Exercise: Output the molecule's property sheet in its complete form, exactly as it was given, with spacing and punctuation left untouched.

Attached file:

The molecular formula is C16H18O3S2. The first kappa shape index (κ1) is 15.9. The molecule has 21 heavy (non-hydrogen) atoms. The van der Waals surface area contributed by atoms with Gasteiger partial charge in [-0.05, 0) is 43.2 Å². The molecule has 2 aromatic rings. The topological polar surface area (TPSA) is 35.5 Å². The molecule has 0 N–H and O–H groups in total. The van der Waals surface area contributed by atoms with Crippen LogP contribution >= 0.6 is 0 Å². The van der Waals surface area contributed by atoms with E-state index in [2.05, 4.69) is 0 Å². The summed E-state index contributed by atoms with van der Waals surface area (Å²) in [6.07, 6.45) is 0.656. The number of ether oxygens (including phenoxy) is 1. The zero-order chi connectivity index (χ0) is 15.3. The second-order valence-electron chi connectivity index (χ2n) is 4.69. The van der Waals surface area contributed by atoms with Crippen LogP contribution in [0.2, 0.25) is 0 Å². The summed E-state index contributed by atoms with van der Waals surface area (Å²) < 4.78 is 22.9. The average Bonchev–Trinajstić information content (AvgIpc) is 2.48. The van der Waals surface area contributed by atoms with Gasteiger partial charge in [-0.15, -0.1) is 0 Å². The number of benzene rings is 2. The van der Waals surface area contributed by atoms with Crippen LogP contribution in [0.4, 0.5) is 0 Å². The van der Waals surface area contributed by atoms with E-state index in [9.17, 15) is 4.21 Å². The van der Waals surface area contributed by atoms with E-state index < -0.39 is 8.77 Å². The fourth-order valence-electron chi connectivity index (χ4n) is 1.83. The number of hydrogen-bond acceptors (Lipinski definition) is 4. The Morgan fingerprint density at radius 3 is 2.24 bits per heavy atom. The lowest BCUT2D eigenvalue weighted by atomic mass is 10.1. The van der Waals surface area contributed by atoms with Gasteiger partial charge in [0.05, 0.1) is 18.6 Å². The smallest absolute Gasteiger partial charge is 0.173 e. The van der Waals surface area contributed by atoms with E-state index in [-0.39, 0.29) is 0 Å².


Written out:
The molecular formula is C16H18O3S2. The first kappa shape index (κ1) is 15.9. The molecule has 21 heavy (non-hydrogen) atoms. The van der Waals surface area contributed by atoms with Gasteiger partial charge in [-0.05, 0) is 43.2 Å². The molecule has 2 aromatic rings. The topological polar surface area (TPSA) is 35.5 Å². The molecule has 0 N–H and O–H groups in total. The van der Waals surface area contributed by atoms with Crippen LogP contribution >= 0.6 is 0 Å². The van der Waals surface area contributed by atoms with E-state index in [2.05, 4.69) is 0 Å². The summed E-state index contributed by atoms with van der Waals surface area (Å²) in [6.07, 6.45) is 0.656. The number of ether oxygens (including phenoxy) is 1. The zero-order chi connectivity index (χ0) is 15.3. The second-order valence-electron chi connectivity index (χ2n) is 4.69. The van der Waals surface area contributed by atoms with Crippen LogP contribution in [0.2, 0.25) is 0 Å². The summed E-state index contributed by atoms with van der Waals surface area (Å²) < 4.78 is 22.9. The average Bonchev–Trinajstić information content (AvgIpc) is 2.48. The van der Waals surface area contributed by atoms with Gasteiger partial charge in [-0.15, -0.1) is 0 Å². The number of benzene rings is 2. The van der Waals surface area contributed by atoms with Crippen LogP contribution in [0.4, 0.5) is 0 Å². The van der Waals surface area contributed by atoms with E-state index in [9.17, 15) is 4.21 Å². The van der Waals surface area contributed by atoms with E-state index < -0.39 is 8.77 Å². The fourth-order valence-electron chi connectivity index (χ4n) is 1.83. The number of hydrogen-bond acceptors (Lipinski definition) is 4. The Morgan fingerprint density at radius 3 is 2.24 bits per heavy atom. The lowest BCUT2D eigenvalue weighted by atomic mass is 10.1. The van der Waals surface area contributed by atoms with Gasteiger partial charge in [0.05, 0.1) is 18.6 Å². The smallest absolute Gasteiger partial charge is 0.173 e. The van der Waals surface area contributed by atoms with E-state index in [-0.39, 0.29) is 0 Å².